Got a bad case of the Uglies! by Nancy Knight
Yeah, that last word technically isn’t a word. Uglies. Merriam-Webster doesn’t know what it means, but I’ll bet you do. It’s that feeling that writers get when everything in the world (including the kitchen sink) conspires to keep you from writing.
The kitchen sink: it’s stopped up. The plumber can’t come until tomorrow. You have your daily commitment of pages to write. (You do have a target number of words or pages as a goal every day, right? In a non-scientific survey a few years ago, I asked a group of writers (at a writers’ kind of meeting) whether they write every day or not. Every published writer (novelists) in the room raised their hands. Some unpublished writers did as well. I asked those that were waving hands in the air if they had a specific number of pages to write every day. Nearly everyone did. If you don’t, think about it. Muses are flibbertigibbet kinds of folk. They show up on a whim—unless you train them. More about this some other time.) You hear gurgles and see bubbles, but the water in the sink refuses to go where sink water goes after you use it. You flush the toilet and get the same sort of gurgling sound, the water starts to rise. OMG.! Get a plumber in here fast. You spend the next hour trying to locate one that doesn’t have a booked schedule. Ah, but is he (or she) reliable? Okay. You’ve averted a genuine home emergency. You (1) flop into the recliner (2) with a soft drink (or insert adult beverage of your choice) and (3) turn on Oprah. (4) You refuse to move until your spousal unit (roommate, friend comes along with dinner from _________ (Insert favorite fast-food restaurant name here.)
One of your precious little darlings puts a pinto bean in his ear and you can’t get it out. A trip to the emergency room seems called for. Off you go. Three hours later, you trudge back into the house, locate aforesaid recliner and advance quickly to steps two, three and four as outlined above.
So what do you do? If you can edit on your I-Pad or E-Book . . . grab it and go. Skip the burger and eat baby carrots. They’re better for you anyway. If you don’t have that technical capability, print out your work. Keep a file of pages handy. When you’re called on to sit in the doctor’s office or hang out while your car is being repaired, pull out that file and start to edit. Distraction will occur, but after a while, you learn to block those out.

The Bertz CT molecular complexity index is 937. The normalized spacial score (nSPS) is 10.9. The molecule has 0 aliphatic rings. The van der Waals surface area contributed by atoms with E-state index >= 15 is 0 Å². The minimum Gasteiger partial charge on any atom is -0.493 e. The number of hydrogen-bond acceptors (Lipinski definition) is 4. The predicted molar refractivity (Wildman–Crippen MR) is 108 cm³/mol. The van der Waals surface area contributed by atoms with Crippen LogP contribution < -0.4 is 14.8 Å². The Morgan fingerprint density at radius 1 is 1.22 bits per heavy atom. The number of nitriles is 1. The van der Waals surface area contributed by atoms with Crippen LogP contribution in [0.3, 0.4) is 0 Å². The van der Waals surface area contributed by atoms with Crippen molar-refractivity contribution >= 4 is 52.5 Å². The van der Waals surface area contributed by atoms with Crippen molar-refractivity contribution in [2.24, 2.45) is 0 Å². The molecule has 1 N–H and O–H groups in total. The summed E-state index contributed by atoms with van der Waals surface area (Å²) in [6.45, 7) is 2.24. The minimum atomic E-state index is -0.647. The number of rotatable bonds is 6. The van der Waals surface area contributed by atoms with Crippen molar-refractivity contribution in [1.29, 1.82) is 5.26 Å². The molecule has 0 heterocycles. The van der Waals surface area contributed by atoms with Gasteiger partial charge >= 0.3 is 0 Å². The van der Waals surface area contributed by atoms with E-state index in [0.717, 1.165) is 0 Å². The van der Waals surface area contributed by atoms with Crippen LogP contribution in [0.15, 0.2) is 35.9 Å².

A friend of mine, years ago, had three small children. Her husband deserted her and the kids. She was non-fiction writer. She had to write and sell to feed her kids and provide shelter for them. But the kids kept dashing into her office with some imagined wrong perpetrated by one of the other kids. Finally one day at the bakery, she noticed the nice white chef’s hats. (They were fabric back then.) She asked about them, and the baker gave her one. When she got home, she told her children, “When Mommy is wearing the hat, you can’t bother her unless there’s blood or smoke.” The kids could understand the meaning of the hat. Years later, I saw her at a conference. Her children were either in college or married. I said something about how happy she must be not to have to wear that chef’s hat when she wrote. She laughed and shook her head. “Still have to wear it,” she said. “I can’t seem to be creative without it. It’s my muse’s signal that I’m ready to write, I guess.”
Life intrudes. It always will. Dedicated writers will find a way around those intrusions. Write every day . . . something. It’s harder to form habits than it is to break them. Don’t be easy on yourself. Don’t let yourself slack off even for one day. I know, it takes a lot of self-discipline. If you don’t have it—develop it.
Oh, the gurgling sink beckons. Gotta hunt down a plumber. Catch you again soon.